Further Considerations on "The End of Lawyers"

In a previous post on Susskind’s The End of Lawyers, I briefly outlined some of the technologies Susskind discusses, then pointed out several fundamental technologies which he does not discuss in depth, but which I believe will have significant impact on the legal profession.
One topic which I did not discuss in that post was why the legal profession is so slow to adopt legal technology. Susskin points out several:

      Billable hours — the legal profession makes money by the hour, which is a disincentive to make legal processes more efficient.
      Conservativism and status — the legal profession has a long and distinguished position which changes slowly.
      Government funding — while governments may recognise the value of legal technologies, investing in them is another matter (though see the recent e-Government awards in the previous post).
      Information availability — only recently have legal documents (legislation, cases, other government information) been made publically and electronically available.

I think (and believe my colleagues in AI and Law would agree) that these are very significant contributing factors in the slow adoption of legal technolgoies by legal professionals, firms, and governments. But, there are others, and I believe that by identifying them, we can then make progress to addressing the problems that they raise.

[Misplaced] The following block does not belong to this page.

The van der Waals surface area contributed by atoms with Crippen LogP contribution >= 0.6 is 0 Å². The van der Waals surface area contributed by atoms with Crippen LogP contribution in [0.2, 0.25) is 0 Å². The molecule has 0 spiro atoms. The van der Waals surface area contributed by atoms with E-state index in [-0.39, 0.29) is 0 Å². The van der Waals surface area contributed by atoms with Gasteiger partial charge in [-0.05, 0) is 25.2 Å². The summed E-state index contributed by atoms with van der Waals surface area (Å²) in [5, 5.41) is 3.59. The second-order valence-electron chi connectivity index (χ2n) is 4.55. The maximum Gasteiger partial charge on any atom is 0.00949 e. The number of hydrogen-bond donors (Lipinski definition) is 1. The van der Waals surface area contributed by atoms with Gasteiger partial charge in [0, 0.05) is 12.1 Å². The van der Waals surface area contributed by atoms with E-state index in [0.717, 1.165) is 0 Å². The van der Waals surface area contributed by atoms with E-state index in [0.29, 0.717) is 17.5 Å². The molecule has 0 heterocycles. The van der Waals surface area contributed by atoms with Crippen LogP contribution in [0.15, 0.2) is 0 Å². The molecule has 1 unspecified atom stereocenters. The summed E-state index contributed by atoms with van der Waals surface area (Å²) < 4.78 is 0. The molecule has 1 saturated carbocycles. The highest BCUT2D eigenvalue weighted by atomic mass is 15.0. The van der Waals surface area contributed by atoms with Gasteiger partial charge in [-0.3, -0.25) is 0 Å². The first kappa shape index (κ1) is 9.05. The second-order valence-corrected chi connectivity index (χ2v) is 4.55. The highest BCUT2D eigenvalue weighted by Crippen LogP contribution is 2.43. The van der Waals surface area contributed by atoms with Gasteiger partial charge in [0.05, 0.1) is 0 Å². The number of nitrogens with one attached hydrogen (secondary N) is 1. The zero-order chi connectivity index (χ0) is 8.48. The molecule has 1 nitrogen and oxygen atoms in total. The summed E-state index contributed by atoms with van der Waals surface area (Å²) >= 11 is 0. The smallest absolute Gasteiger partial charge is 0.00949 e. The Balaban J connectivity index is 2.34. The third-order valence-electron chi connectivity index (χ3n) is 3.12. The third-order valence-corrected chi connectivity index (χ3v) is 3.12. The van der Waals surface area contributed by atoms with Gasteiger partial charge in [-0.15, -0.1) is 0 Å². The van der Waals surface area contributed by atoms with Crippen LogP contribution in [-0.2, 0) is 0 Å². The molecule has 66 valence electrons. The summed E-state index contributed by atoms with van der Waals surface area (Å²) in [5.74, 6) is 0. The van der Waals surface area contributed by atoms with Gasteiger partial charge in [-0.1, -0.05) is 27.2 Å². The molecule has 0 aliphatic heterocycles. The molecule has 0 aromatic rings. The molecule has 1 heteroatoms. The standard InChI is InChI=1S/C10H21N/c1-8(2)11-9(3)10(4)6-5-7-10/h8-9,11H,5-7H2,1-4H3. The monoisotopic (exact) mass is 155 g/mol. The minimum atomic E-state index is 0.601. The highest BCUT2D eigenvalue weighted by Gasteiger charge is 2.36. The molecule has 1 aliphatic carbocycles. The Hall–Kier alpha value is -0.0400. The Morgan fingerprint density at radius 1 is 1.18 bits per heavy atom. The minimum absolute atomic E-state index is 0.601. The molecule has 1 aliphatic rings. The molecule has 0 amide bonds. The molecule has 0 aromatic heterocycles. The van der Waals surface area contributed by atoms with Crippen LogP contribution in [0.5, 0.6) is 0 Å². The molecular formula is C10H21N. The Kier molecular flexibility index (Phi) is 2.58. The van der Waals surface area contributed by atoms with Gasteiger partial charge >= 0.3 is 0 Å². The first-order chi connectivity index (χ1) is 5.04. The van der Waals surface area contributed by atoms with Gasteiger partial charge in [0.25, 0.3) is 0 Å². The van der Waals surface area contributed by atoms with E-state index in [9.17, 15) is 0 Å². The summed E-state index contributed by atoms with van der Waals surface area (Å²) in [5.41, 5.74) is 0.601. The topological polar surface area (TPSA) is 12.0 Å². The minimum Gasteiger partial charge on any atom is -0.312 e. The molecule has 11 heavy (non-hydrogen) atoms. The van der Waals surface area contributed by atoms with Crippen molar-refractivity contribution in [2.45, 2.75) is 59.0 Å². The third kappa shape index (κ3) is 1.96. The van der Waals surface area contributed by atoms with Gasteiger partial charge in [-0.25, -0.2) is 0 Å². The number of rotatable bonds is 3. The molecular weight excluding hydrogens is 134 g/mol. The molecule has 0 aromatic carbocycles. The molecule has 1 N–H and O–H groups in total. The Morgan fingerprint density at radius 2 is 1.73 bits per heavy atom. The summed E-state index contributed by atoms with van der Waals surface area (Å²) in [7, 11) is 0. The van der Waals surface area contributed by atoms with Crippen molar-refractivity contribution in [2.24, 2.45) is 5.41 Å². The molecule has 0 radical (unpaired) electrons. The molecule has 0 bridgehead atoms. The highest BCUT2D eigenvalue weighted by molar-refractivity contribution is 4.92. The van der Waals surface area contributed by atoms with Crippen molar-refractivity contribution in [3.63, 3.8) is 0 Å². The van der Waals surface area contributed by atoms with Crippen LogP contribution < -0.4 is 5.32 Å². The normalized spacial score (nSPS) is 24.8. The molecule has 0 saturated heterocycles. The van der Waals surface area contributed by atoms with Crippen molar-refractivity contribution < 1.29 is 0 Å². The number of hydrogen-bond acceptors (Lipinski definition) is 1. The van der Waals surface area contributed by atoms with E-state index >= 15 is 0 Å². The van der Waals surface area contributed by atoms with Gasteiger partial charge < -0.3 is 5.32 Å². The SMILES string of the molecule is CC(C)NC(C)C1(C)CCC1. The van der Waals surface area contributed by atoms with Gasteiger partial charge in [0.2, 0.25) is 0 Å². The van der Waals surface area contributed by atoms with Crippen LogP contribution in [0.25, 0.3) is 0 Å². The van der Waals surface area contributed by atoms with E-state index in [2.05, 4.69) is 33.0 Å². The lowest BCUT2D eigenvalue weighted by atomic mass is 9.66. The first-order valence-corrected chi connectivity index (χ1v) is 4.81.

To help us clarify the issues, we can compare and contrast the legal profession to another very ancient and prestigious profession — medicine. However, doctors, medical organisations, and medical researchers have adopted and advanced technologies very rapidly and on a large scale, yet the technologies are, at their core, similar to those available to legal professions. Therefore, technologically, there is little reason why the legal profession has not also adopted the technologies or more aggressively sought to adapt them.
While there are systems to support reasoning by doctors and medical records filing and retrieval, let me focus on two technologies which are equally available, fundamental, and influential to legal and medical professions — information extraction and ontologies.